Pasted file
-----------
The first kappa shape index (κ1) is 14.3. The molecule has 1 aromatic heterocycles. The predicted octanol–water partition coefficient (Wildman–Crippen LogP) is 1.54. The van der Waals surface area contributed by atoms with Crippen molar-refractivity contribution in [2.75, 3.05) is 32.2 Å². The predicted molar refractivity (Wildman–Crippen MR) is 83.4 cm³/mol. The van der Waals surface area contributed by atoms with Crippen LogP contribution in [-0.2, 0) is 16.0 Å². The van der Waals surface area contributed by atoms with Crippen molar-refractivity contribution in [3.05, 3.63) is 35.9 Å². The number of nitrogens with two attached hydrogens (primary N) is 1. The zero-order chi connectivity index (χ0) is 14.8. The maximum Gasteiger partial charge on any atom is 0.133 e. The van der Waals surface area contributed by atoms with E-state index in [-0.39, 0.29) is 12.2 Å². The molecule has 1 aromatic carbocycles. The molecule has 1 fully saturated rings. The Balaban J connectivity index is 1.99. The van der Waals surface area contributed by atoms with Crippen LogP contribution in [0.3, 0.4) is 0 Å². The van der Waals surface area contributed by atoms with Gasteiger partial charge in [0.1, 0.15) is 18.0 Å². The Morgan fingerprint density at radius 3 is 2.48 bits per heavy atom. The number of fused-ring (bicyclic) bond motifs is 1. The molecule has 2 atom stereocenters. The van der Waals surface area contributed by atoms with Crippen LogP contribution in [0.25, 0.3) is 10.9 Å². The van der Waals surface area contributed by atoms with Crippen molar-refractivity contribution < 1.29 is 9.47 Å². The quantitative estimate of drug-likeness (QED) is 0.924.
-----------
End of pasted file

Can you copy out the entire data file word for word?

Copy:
The first kappa shape index (κ1) is 14.3. The molecule has 1 aromatic heterocycles. The predicted octanol–water partition coefficient (Wildman–Crippen LogP) is 1.54. The van der Waals surface area contributed by atoms with Crippen molar-refractivity contribution in [2.75, 3.05) is 32.2 Å². The predicted molar refractivity (Wildman–Crippen MR) is 83.4 cm³/mol. The van der Waals surface area contributed by atoms with Crippen LogP contribution in [-0.2, 0) is 16.0 Å². The van der Waals surface area contributed by atoms with Crippen molar-refractivity contribution in [3.05, 3.63) is 35.9 Å². The number of nitrogens with two attached hydrogens (primary N) is 1. The zero-order chi connectivity index (χ0) is 14.8. The maximum Gasteiger partial charge on any atom is 0.133 e. The van der Waals surface area contributed by atoms with E-state index in [-0.39, 0.29) is 12.2 Å². The molecule has 1 aromatic carbocycles. The molecule has 1 fully saturated rings. The Balaban J connectivity index is 1.99. The van der Waals surface area contributed by atoms with Crippen LogP contribution in [0.3, 0.4) is 0 Å². The van der Waals surface area contributed by atoms with Gasteiger partial charge in [0.1, 0.15) is 18.0 Å². The Morgan fingerprint density at radius 3 is 2.48 bits per heavy atom. The number of fused-ring (bicyclic) bond motifs is 1. The molecule has 2 atom stereocenters. The van der Waals surface area contributed by atoms with Crippen LogP contribution in [0.25, 0.3) is 10.9 Å². The van der Waals surface area contributed by atoms with Crippen molar-refractivity contribution < 1.29 is 9.47 Å². The quantitative estimate of drug-likeness (QED) is 0.924.